Wiktor Stoczkowski, a palaeo-anthropologist, argues that the theories of human origins developed by archaeologists and physical anthropologists from the early nineteenth century to the present day are structurally similar to Western folk theories, and to the speculations of earlier philosophers. Reviewing a remarkable range of thinkers writing in a variety of European languages, he makes a convincing argument for this case. Even though the book criticises the lack of development in theories of human origins, its conclusion is optimistic about the power of the scientific approach to deliver more reliable theories - but only if the influences of popular discourse on its thinking are properly identified.Read more
- A new perspective on the study of scientific knowledge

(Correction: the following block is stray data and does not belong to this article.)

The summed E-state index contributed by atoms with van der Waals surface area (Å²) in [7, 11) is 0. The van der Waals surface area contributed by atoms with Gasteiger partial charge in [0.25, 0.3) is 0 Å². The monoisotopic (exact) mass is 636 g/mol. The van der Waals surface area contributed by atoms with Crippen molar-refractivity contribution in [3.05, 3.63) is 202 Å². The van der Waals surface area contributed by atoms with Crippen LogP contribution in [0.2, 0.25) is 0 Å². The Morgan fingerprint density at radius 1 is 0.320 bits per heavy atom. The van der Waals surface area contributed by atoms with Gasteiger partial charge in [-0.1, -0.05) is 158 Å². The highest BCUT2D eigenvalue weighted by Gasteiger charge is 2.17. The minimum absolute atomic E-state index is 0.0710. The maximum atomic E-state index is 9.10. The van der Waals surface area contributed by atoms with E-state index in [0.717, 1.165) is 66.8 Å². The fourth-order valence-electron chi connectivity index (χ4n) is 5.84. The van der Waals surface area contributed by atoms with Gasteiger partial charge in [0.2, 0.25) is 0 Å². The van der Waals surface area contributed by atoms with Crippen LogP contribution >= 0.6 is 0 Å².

- An anthropological approach to scientific thought
- A critical analysis of the current explanations of human origins
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- Date Published: June 2002
- format: Paperback
- isbn: 9780521657303
- length: 246 pages
- dimensions: 229 x 152 x 14 mm
- weight: 0.37kg
- contains: 7 tables
- availability: Available
Table of Contents
2. Prehistory and the conditioned imagination
3. Anthropogenesis and science
4. In search of causes
5. A double game.
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